Cloud on a (or the) title Law, a defect of title, usually superficial and capable of removal by release, decision in equity, or legislation.
To be under a cloud, to be under suspicion or in disgrace; to be in disfavor.
In the clouds, in the realm of facy and imagination; beyond reason; visionary.
Cloud, v. i. To grow cloudy; to become obscure with clouds; -- often used with up.
Worthies, away! The scene begins to cloud. --Shak.
n 1: any collection of particles (e.g., smoke or dust) or gases
that is visible
2: a visible mass of water or ice particles suspended at a
3: out of touch with reality; "his head was in the clouds"
4: a cause of worry or gloom or trouble; "the only cloud on the
horizon was the possibility of dissent by the French"
5: suspicion affecting your reputation; "after that mistake he
was under a cloud"
6: a group of many insects; "a swarm of insects obscured the
light"; "a cloud of butterflies" [syn: swarm]
v 1: make overcast or cloudy; "Fall weather often overcasts our
beaches" [syn: overcast] [ant: clear up]
2: make less visible or unclear; "The stars are obscured by the
clouds" [syn: obscure, befog, becloud, obnubilate,
haze over, fog, mist]
3: billow up in the form of a cloud; "The smoke clouded above
4: make gloomy or depressed; "Their faces were clouded with
5: place under suspicion or cast doubt upon; "sully someone's
reputation" [syn: defile, sully, corrupt, taint]
6: colour with streaks or blotches of different shades [syn: mottle,
7: make milky or dull; "The chemical clouded the liquid to
which it was added"
The Hebrew so rendered means "a covering," because clouds cover
the sky. The word is used as a symbol of the Divine presence, as
indicating the splendour of that glory which it conceals (Ex.
16:10; 33:9; Num. 11:25; 12:5; Job 22:14; Ps. 18:11). A "cloud
without rain" is a proverbial saying, denoting a man who does
not keep his promise (Prov. 16:15; Isa. 18:4; 25:5; Jude 1:12).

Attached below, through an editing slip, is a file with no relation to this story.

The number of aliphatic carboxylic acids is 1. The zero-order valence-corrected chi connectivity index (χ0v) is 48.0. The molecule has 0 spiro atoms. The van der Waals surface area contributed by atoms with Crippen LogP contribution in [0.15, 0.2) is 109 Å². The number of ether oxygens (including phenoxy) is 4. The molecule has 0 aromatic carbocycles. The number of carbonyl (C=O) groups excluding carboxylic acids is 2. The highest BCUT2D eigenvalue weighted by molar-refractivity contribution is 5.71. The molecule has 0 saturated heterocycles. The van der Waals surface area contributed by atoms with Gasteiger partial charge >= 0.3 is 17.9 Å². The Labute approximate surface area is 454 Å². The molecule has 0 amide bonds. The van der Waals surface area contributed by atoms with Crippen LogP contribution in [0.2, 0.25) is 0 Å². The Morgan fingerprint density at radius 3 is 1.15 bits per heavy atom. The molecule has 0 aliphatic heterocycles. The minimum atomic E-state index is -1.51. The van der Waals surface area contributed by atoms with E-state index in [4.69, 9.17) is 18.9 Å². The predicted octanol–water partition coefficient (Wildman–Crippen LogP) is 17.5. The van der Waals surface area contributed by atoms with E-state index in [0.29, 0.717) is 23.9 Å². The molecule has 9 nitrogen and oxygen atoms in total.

A cloud is the figure of that which is transitory (Job 30:15;
Hos. 6:4). A bright cloud is the symbolical seat of the Divine
presence (Ex.29:42, 43; 1 Kings 8:10; 2 Chr. 5:14; Ezek. 43:4),
and was called the Shechinah (q.v.). Jehovah came down upon
Sinai in a cloud (Ex. 19:9); and the cloud filled the court
around the tabernacle in the wilderness so that Moses could not
enter it (Ex. 40:34, 35). At the dedication of the temple also
the cloud "filled the house of the Lord" (1 Kings 8:10). Thus in
like manner when Christ comes the second time he is described as
coming "in the clouds" (Matt. 17:5; 24:30; Acts 1:9, 11). False
teachers are likened unto clouds carried about with a tempest (2
Pet. 2:17). The infirmities of old age, which come one after
another, are compared by Solomon to "clouds returning after the
rain" (Eccl. 12:2). The blotting out of sins is like the sudden
disappearance of threatening clouds from the sky (Isa. 44:22).
Cloud, the pillar of, was the glory-cloud which indicated
God's presence leading the ransomed people through the
wilderness (Ex. 13:22; 33:9, 10). This pillar preceded the
people as they marched, resting on the ark (Ex. 13:21; 40:36).
By night it became a pillar of fire (Num. 9:17-23).